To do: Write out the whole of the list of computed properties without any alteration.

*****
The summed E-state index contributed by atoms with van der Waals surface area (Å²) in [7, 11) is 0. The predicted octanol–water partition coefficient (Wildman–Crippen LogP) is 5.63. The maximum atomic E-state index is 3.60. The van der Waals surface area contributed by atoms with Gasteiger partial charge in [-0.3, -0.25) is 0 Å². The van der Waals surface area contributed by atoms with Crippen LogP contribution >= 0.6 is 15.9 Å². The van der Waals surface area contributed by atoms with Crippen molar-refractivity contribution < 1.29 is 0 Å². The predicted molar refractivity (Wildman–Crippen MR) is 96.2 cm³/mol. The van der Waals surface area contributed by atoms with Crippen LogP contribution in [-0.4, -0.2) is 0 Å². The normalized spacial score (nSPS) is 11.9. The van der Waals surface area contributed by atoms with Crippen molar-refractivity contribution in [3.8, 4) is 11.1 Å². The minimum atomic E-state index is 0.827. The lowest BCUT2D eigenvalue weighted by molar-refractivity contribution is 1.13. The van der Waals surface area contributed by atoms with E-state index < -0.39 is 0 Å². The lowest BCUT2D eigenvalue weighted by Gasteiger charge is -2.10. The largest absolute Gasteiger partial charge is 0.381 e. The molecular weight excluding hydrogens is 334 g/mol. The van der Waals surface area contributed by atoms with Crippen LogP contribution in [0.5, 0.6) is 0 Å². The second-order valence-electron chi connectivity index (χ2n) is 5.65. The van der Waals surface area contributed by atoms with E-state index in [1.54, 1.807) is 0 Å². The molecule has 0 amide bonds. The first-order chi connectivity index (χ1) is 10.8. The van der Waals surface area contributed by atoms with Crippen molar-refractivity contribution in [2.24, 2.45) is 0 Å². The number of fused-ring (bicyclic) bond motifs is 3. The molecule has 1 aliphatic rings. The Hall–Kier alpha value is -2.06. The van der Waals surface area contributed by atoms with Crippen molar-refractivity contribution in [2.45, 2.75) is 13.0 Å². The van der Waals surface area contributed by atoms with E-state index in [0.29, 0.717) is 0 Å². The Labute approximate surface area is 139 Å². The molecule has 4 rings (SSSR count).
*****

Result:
The summed E-state index contributed by atoms with van der Waals surface area (Å²) in [7, 11) is 0. The predicted octanol–water partition coefficient (Wildman–Crippen LogP) is 5.63. The maximum atomic E-state index is 3.60. The van der Waals surface area contributed by atoms with Gasteiger partial charge in [-0.3, -0.25) is 0 Å². The van der Waals surface area contributed by atoms with Crippen LogP contribution >= 0.6 is 15.9 Å². The van der Waals surface area contributed by atoms with Crippen molar-refractivity contribution < 1.29 is 0 Å². The predicted molar refractivity (Wildman–Crippen MR) is 96.2 cm³/mol. The van der Waals surface area contributed by atoms with Crippen LogP contribution in [-0.4, -0.2) is 0 Å². The normalized spacial score (nSPS) is 11.9. The van der Waals surface area contributed by atoms with Crippen molar-refractivity contribution in [3.8, 4) is 11.1 Å². The minimum atomic E-state index is 0.827. The lowest BCUT2D eigenvalue weighted by molar-refractivity contribution is 1.13. The van der Waals surface area contributed by atoms with E-state index < -0.39 is 0 Å². The lowest BCUT2D eigenvalue weighted by Gasteiger charge is -2.10. The largest absolute Gasteiger partial charge is 0.381 e. The molecular weight excluding hydrogens is 334 g/mol. The van der Waals surface area contributed by atoms with Crippen LogP contribution in [0.5, 0.6) is 0 Å². The second-order valence-electron chi connectivity index (χ2n) is 5.65. The van der Waals surface area contributed by atoms with E-state index in [1.54, 1.807) is 0 Å². The molecule has 0 amide bonds. The first-order chi connectivity index (χ1) is 10.8. The van der Waals surface area contributed by atoms with Crippen molar-refractivity contribution in [2.24, 2.45) is 0 Å². The number of fused-ring (bicyclic) bond motifs is 3. The molecule has 1 aliphatic rings. The Hall–Kier alpha value is -2.06. The van der Waals surface area contributed by atoms with Crippen molar-refractivity contribution in [2.45, 2.75) is 13.0 Å². The van der Waals surface area contributed by atoms with E-state index in [0.29, 0.717) is 0 Å². The Labute approximate surface area is 139 Å². The molecule has 4 rings (SSSR count).